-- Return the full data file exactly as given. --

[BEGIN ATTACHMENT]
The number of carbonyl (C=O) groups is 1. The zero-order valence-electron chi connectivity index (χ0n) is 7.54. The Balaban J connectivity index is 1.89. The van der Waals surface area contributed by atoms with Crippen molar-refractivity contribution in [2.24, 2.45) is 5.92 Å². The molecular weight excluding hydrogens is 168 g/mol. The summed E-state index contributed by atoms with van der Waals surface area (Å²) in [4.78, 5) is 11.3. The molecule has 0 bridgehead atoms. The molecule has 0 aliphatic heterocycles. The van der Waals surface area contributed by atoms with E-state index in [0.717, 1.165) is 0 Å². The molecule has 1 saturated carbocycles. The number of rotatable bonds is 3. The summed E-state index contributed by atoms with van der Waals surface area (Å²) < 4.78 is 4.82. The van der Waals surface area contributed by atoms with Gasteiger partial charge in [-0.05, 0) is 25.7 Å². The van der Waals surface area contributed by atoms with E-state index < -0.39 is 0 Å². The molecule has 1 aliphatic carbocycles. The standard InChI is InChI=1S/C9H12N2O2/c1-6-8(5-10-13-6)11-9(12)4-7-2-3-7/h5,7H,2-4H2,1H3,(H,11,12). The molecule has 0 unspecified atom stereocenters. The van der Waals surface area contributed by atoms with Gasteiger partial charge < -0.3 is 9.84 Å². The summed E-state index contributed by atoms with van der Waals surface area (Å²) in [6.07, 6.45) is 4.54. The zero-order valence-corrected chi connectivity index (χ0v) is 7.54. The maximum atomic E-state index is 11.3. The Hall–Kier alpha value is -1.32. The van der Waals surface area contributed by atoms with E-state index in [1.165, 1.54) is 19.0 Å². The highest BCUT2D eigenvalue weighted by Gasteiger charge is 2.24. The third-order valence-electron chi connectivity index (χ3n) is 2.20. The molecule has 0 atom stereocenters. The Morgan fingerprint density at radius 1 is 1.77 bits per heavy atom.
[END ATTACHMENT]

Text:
The number of carbonyl (C=O) groups is 1. The zero-order valence-electron chi connectivity index (χ0n) is 7.54. The Balaban J connectivity index is 1.89. The van der Waals surface area contributed by atoms with Crippen molar-refractivity contribution in [2.24, 2.45) is 5.92 Å². The molecular weight excluding hydrogens is 168 g/mol. The summed E-state index contributed by atoms with van der Waals surface area (Å²) in [4.78, 5) is 11.3. The molecule has 0 bridgehead atoms. The molecule has 0 aliphatic heterocycles. The van der Waals surface area contributed by atoms with E-state index in [0.717, 1.165) is 0 Å². The molecule has 1 saturated carbocycles. The number of rotatable bonds is 3. The summed E-state index contributed by atoms with van der Waals surface area (Å²) < 4.78 is 4.82. The van der Waals surface area contributed by atoms with Gasteiger partial charge in [-0.05, 0) is 25.7 Å². The van der Waals surface area contributed by atoms with E-state index < -0.39 is 0 Å². The molecule has 1 aliphatic carbocycles. The standard InChI is InChI=1S/C9H12N2O2/c1-6-8(5-10-13-6)11-9(12)4-7-2-3-7/h5,7H,2-4H2,1H3,(H,11,12). The molecule has 0 unspecified atom stereocenters. The van der Waals surface area contributed by atoms with Gasteiger partial charge < -0.3 is 9.84 Å². The summed E-state index contributed by atoms with van der Waals surface area (Å²) in [6.07, 6.45) is 4.54. The zero-order valence-corrected chi connectivity index (χ0v) is 7.54. The maximum atomic E-state index is 11.3. The Hall–Kier alpha value is -1.32. The van der Waals surface area contributed by atoms with E-state index in [1.165, 1.54) is 19.0 Å². The highest BCUT2D eigenvalue weighted by Gasteiger charge is 2.24. The third-order valence-electron chi connectivity index (χ3n) is 2.20. The molecule has 0 atom stereocenters. The Morgan fingerprint density at radius 1 is 1.77 bits per heavy atom.